According to studies, most young people spend the night drinking more than they initially intended. If that sounds like you – get ready to welcome a headache, fatigue, and nausea in the morning. Your well-being will truly be sabotaged for a while. Well, at least you’re not missing any teeth like that guy from ‘The Hangover’ movie, right?
The trouble with a hangover is that it’s a set of symptoms caused by a set of causes:
- The levels of sugar and salt in your blood fall
- Your blood vessels expand
- The amount of stomach acid and urine produced skyrockets
As a variety of different organs are affected, you have to deal with everything separately. This means there can be no magic pill or trick to make all the discomfort go away at once. And while there’s a ton of medicines that help with headaches and fatigue can be beaten by simply forcing yourself to get out and do stuff, it’s a bit trickier to treat nausea.
Of course, the easiest way to prevent sickness is by limiting your alcohol intake. After all, with nausea in the morning, your body is simply trying to get rid of the toxins you deliberately overfilled it with. Unfortunately, chances are, it’s too late to follow that advice! If you already woke up with terrible morning nausea as a reminder of a fun night, there are few things that might help.
Most experts agree you should start by restoring your electrolyte level by drinking an electrolyte beverage instead of plain water. You can choose a sports drink like Gatorade or get a special rehydration drink like Pedialyte. Another good option is coconut water, which is also less sugary than the previously mentioned beverages.
While some people swear greasy food is the best way to beat hangovers, you should be careful with what you eat! When you experience nausea in the morning, snack on foods that do not irritate your stomach. Bananas, rice, yogurt or applesauce are usually the safest bets. Having some mild-flavored soup (such as chicken noodle) can also help you restore your salt levels and provide some comfort in a stressful time.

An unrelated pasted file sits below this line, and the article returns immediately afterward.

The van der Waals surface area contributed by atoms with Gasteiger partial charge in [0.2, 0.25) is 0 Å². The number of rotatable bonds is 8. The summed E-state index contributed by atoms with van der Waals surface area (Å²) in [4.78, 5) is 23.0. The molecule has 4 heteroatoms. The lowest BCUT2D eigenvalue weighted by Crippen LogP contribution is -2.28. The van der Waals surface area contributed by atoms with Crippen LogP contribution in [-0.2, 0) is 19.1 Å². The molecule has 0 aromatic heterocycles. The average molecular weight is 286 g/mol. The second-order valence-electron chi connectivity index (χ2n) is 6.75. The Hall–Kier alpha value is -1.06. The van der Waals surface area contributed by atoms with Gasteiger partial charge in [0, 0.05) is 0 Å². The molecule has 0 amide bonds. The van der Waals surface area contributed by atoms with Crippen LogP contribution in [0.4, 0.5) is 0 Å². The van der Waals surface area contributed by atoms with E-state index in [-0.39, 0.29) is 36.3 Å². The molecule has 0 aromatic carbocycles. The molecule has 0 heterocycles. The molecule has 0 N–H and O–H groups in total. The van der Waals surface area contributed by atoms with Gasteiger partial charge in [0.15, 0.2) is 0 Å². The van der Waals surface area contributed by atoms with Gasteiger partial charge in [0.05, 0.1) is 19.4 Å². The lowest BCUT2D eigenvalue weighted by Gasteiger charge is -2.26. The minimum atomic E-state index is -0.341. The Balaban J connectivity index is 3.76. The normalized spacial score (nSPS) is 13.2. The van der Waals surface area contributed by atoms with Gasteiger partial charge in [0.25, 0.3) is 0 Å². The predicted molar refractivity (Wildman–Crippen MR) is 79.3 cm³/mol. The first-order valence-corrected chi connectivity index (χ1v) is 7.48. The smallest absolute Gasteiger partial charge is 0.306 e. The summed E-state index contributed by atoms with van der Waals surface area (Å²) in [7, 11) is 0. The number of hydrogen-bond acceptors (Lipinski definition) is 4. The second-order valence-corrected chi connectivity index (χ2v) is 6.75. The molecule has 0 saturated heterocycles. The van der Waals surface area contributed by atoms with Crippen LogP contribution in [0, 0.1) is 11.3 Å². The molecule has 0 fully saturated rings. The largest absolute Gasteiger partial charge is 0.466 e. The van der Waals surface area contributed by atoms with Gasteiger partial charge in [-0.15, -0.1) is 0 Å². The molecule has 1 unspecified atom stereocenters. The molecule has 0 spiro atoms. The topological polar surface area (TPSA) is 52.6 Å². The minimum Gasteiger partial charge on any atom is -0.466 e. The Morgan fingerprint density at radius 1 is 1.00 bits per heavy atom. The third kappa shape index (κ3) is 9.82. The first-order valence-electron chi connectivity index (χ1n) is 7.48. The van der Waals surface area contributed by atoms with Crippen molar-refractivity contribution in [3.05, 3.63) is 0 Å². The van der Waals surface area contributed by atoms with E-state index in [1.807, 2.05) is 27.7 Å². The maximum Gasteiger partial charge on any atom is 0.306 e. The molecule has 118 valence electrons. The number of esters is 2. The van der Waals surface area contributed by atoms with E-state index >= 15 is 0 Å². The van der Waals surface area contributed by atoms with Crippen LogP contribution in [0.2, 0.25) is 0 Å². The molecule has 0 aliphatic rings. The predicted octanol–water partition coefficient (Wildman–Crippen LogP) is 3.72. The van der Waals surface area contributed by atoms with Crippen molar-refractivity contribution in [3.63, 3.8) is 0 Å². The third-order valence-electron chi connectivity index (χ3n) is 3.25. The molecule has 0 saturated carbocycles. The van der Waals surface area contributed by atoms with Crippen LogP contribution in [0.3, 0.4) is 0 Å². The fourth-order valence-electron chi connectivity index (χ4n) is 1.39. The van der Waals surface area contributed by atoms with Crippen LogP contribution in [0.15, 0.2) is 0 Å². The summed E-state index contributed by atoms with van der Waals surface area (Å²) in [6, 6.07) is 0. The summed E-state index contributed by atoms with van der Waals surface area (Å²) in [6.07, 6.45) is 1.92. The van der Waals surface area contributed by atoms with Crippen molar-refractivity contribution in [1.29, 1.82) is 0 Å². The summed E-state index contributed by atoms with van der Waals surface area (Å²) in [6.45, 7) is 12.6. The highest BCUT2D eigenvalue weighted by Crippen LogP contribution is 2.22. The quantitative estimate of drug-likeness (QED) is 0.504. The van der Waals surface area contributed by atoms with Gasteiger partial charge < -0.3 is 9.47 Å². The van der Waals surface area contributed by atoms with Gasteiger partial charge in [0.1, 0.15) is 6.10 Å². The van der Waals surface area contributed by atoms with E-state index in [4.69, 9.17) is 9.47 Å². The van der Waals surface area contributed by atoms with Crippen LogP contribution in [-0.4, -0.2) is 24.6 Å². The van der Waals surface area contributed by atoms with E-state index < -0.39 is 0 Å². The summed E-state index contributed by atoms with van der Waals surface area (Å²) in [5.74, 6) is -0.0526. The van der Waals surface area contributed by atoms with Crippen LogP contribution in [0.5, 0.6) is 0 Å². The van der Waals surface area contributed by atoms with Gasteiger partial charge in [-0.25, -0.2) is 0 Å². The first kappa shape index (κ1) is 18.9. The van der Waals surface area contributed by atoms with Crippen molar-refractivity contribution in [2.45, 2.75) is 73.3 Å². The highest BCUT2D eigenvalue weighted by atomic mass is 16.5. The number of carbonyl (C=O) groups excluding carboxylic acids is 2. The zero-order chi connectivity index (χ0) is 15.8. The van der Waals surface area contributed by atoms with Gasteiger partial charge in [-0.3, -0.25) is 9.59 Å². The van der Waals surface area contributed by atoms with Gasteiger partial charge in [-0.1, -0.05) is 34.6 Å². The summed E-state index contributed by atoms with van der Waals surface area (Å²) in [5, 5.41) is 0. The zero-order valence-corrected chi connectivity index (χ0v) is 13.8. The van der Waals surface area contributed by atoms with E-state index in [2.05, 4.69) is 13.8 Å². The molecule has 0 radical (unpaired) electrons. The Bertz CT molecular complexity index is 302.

Just like pregnant ladies, you can try calming your stomach with ginger, be it a cup of ginger tea, a few spiced cookies, or a pill. Another herbal option is peppermint, which relieves stomach spasms (and also helps with that nasty hangover breath).
Other Possible Causes for Nausea in the Morning
Both pregnancy and hangover have one thing in common: they usually don’t make you wonder ‘why do I feel nauseous in the morning?’. You know full well what that sickening feeling means and why it’s there. However, there’s a multitude of other reasons to experience nausea in the morning that are way less known – and it’s impossible to deal with an issue when you can’t identify the root of it.
Stress or Anxiety
In the XXI century, barely anyone has the luxury of living a calm and unhurried life. Constantly on the run and aiming for the stars, modern people are also under constant pressure. No wonder almost twenty percent of them experience serious anxiety issues. One of its forms is morning anxiety, which strikes as you’re getting ready to start your day.
Among other unnerving symptoms, anxiety often results in nausea in the morning. Luckily, there are multiple ways to relieve stress before getting on with your usual schedule. First and foremost, allow yourself to wake up gently instead of jumping straight out of bed.
An alarm that wakes you up suddenly and harshly is not the best choice, as it can trigger a fear response in your brain. Try to choose a milder signal and set your alarm a bit earlier to give yourself a few extra minutes to stretch with no hurry.
Some swear they cannot wake up without a cup of coffee. Are you one of the self-proclaimed espresso addicts, too? Even if you are, in the case of stress-induced nausea in the morning, swap it for a glass of juice or lemon water. Not only is caffeine known for making you all jittery, but it can also irritate your stomach lining, making the sickness even worse.
A lot of us start our day by checking our accounts on social media. Sadly, increased usage of social networks has been proven to have a direct relation with the risk of anxiety. If you can relate to this, a so-called social media cleanse can be a great way to relieve pressure. We would also advise you to try out various other techniques to relieve stress in the long term, such as moderate exercise, meditation, or seeing a therapist.
Gastroesophageal Reflux Disease... Or, simply, GERD
You might know this condition as acid reflux – a condition in which stomach acid reaches the upper part of your gullet. This causes an acidy taste to appear in the back of your mouth, which can result in a sore throat, painful swallowing, and even teeth problems. Other common symptoms of GERD include heartburn, chest pain, and nausea in the morning.